Jianguo (Jeff) Xia

Image by Alex Tran.

Associate Professor - Large Data Analysis

Canada Research Chair (Tier 2) Bioinformatics and Big Data Analytics

(Cross-appointed with the Institute of Parasitology)

T: 514-398-8668  | jeff.xia [at] mcgill.ca (Email) |  Parasitology Building, P-011  |  Website


BMed (Peking University Health Science Center)
MSc, PhD (University of Alberta)

Short Bio

Dr. Xia obtained his Bachelor of Medicine (5-year program) from Peking University Health Science Center, China, in 2001. He then moved to Canada in 2004 and obtained his MSc degree (research area: Immunology & Genetics) in 2006, followed by his PhD (research area: Bioinformatics & Metabolomics) in 2011, both at the University of Alberta, Canada. From 2012-2014, he did his postdoctoral training (research area: Next-generation sequencing & Systems biology) at the University of British Columbia, Canada. He joined McGill University as an Assistant Professor in 2015, and has become an Associate Professor since 2020. His lab focuses on leveraging bioinformatics, metabolomics and systems biology to study the effects of biological (i.e. gut microbiome and helminths) and environmental factors on health and disease.

Awards and Recognitions

  • 2019 - current: Global Highly Cited Researchers
  • 2019: McGill Principal’s Prize for Outstanding Emerging Researchers
  • 2016-2018: FRQNT New University Researcher Award
  • 2012-2014: Killam Postdoctoral Fellowship
  • 2012-2014: CIHR Postdoctoral Fellowship
  • 2007-2011: Alberta Ingenuity Studentship

Active Affiliations

Canadian Bioinformatics Workshops series (core faculty)
International Society for Computational Biology
Center for Host-Parasite Interactions
Microbiome and Disease Tolerance Center
Metabolomics Society

Research Interests

Understanding important biological, environmental and nutritional factors on health and disease; developing computational solutions for high-throughput experiments.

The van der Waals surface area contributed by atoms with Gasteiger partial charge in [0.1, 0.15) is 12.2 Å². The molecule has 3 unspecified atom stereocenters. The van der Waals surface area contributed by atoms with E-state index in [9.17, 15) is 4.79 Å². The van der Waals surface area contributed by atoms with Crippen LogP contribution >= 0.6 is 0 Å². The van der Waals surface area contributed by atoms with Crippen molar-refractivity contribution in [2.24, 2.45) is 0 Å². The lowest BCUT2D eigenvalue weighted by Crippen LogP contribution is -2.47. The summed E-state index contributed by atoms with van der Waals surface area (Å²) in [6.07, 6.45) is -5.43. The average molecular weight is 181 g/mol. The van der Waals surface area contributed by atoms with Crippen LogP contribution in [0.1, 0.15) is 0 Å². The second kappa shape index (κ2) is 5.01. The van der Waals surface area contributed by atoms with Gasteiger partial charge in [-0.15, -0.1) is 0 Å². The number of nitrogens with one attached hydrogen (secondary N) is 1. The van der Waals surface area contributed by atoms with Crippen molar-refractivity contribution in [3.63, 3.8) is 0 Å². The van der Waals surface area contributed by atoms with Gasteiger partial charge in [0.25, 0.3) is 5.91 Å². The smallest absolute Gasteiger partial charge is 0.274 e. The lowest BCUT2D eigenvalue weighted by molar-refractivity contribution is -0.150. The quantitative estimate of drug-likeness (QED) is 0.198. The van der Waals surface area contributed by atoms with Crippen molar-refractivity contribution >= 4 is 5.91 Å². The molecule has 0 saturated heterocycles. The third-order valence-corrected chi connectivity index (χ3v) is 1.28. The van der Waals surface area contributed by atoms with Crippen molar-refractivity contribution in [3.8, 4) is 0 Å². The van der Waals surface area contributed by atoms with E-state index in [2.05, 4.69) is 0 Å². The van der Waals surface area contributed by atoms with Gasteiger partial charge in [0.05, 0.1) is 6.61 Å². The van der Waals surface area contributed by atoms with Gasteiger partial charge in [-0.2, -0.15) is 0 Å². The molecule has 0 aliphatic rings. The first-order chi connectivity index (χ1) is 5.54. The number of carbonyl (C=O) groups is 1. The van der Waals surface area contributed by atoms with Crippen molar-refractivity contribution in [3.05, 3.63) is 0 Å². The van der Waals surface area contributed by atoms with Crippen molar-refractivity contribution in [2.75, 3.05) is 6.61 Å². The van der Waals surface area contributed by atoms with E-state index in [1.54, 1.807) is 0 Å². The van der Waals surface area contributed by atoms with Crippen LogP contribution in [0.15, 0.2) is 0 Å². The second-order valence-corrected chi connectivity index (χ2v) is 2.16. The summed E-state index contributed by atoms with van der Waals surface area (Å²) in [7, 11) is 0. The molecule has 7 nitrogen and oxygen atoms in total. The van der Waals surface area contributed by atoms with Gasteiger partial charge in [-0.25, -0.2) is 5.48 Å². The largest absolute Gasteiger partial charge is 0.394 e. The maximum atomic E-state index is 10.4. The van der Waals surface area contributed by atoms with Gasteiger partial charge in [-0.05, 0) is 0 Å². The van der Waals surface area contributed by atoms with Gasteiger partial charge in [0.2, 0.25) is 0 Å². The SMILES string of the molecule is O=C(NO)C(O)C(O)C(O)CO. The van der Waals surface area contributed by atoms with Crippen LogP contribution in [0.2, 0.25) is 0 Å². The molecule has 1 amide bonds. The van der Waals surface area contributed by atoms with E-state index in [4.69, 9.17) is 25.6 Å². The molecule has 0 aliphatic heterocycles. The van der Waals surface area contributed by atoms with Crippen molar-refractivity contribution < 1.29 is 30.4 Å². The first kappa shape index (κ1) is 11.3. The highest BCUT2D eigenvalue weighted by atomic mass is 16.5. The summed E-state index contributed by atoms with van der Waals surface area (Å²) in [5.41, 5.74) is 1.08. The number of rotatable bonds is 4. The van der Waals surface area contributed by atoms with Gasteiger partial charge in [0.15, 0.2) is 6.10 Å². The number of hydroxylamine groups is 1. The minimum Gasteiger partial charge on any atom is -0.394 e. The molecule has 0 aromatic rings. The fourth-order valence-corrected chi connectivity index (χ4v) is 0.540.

Current Research

Theme I: Host-Environment Interactions

  • Hygiene hypothesis: To understand the effects of helminths and gut microbiome in immunity and metabolism. Within the context, we are interested in elucidating the roles of small molecules (microRNAs and metabolites) in cross-species communications. The research is mainly based on developing novel algorithms and mining big data in public repositories.
  • Food and environmental exposure: To study the effects of food and environmental chemicals in health and diseases, using multiple omics technologies (metagenomics, epigenomics, RNAseq and metabolomics). The research is part of several ongoing large-scale team projects funded through CIHR and Genome Canada.

Theme II: Toxicogenomics & Systems Metabolomics

The recent advances in the development of automatic C. elegans tracking and image analysis system have provided a strong foundation for high-throughput phenotype screening at organism level. For molecular-level characterization, metabolomics has proven to be a powerful technology in both drug toxicity screening and environmental toxicology.

  • We are developing a systems biology framework coupling high-throughput C. elegans phenotype screening with downstream transcriptomics and metabolomics profiling for risk assessment and mechanistic understanding of the toxic effects of different chemicals of interest.

Theme III: Bioinformatics for Big Data Analytics

The main challenges in dealing with biological big data are more from its “complexity” rather than its size. My research focuses on integrating statistics, visualization and domain knowledge to help understand complex omics data through web and cloud platform.

  • Bioinformatics and statistics: The research involves developing new-generation bioinformatics software and statistical approaches to address practical data analysis challenges arising from several “omics fields” including metabolomics, transcriptomics, metagenomics and epigenomics.
  • Visual analytics and systems biology: A long-term interest in my laboratory is to develop new-generation computational frameworks that integrate high-performance computing and novel data visualization techniques, coupled with comprehensive knowledge base to facilitate systems-level understanding and hypothesis generation.


BINF 531 Statistical Bioinformatics 3 Credits
    Offered in the:
  • Fall
  • Winter
  • Summer

BTEC 501 Bioinformatics 3 Credits
    Offered in the:
  • Fall
  • Winter
  • Summer


View a list of current publications on Google Scholar

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